Fuel taxes have consequences
National Road Carriers Association, the nation’s leading road transport organisation wants to see the benefits of the Government’s proposed nationwide fuel tax but warns it will have consequences.
“We realise more investment is needed in transport infra-structure, but it is a case of what the priorities are,” said CEO David Aitken.
“There are no detailed solutions in the policy statement and how long is it going to take? Our members may be prepared to pay an extra tax but want to see tangible freight benefits.”
“As the population grows and our big cities expand there is going to be more demand for freight to be moved and much of it can only be moved by truck. And more trucks need better, safer and less congested roads.”
He said the more time trucks spent on the road making deliveries, the greater the cost to everybody.
While improving public and active transport was important said Mr Aitken, the growth in road freight in the next 20 to 30 years will require more spending on roads not less.
“The current infrastructure is not coping – particularly in Auckland – and it is only getting worse.”
The proposals in the Government Policy Statement for land transport offers little to improve the movement of freight the life blood required to keep a city functioning.
“A growing population increases demand for all the things we consume on a daily basis and most of it is delivered by trucks. This demand means more trucks on our already clogged roads.”
He said it wasn’t just the freight transport sector which would grow. “Look at all the tradesmen and courier vehicles on our roads. There are going to be more of them too.”
Mr Aitken said the civil engineering; commercial and residential building industries also created a lot of heavy transport movements, which are also increasing.
“You only have to look at new developments on the outskirts of Auckland at Kumeu, Pokeno, Drury and Paerata, but no extra transport infra-structure of any kind is in place to support the rapidly growing population.”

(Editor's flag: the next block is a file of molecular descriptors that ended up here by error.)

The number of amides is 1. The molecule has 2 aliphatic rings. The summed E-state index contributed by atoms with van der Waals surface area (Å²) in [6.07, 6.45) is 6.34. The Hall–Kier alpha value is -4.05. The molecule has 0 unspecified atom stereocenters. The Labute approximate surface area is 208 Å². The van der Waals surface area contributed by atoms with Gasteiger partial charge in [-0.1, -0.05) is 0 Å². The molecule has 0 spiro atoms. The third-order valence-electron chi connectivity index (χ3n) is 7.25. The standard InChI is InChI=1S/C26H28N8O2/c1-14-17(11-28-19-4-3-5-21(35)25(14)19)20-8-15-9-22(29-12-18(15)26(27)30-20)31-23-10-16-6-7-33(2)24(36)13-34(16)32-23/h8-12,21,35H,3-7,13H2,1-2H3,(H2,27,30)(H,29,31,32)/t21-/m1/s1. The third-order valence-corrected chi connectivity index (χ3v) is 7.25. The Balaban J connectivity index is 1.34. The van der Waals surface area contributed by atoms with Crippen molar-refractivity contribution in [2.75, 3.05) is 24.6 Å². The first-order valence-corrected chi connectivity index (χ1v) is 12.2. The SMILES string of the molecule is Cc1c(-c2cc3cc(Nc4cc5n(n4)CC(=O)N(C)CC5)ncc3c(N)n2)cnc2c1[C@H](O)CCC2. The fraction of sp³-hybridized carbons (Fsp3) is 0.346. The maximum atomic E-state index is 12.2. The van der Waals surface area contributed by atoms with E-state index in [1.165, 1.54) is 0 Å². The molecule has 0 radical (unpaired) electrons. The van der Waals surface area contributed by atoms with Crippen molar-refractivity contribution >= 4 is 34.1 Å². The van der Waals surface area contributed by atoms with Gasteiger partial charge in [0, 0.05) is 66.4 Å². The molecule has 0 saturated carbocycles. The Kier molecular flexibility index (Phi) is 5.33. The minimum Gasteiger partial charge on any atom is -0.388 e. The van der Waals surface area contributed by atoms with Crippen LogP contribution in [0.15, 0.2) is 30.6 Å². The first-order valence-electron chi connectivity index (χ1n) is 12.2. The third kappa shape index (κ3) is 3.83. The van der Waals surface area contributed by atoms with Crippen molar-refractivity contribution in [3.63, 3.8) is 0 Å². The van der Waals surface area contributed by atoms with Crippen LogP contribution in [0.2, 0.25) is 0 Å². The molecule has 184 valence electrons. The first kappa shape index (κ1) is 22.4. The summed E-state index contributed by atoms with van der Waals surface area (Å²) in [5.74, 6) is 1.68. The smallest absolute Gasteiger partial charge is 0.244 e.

Increased rail and sea freight for bulk, non-perishable items were welcomed by the road freight transport sector said Mr Aitken, but the proportion of the total freight load carried by each will remain similar into the future.
All modes will carry increased volume, with road freight still taking around 90 percent by virtue of being the only freight option with door to door capability.
NRC would oppose increased fuel taxes being taken from the road transport industry and ultimately its customers and then funding any other types of transport apart from roading.
“The road user charges and land transport fund have historically been used for road projects including road safety improvements and enforcement.”
Mr Aitken said that whatever the Government finally decided to do, any increase in fuel taxes would ultimately be passed onto the end consumer, together with any increased administration costs.
“The cost of just about everything a household consumes will go up,” said Mr Aitken. “Because most of it has a trucking component, the fuel tax will become a tax on freight.”National Road Carriers is the leading nationwide organisation representing companies involved in the road transport industry. It has 1700 members, who collectively operate 15,000 trucks throughout New Zealand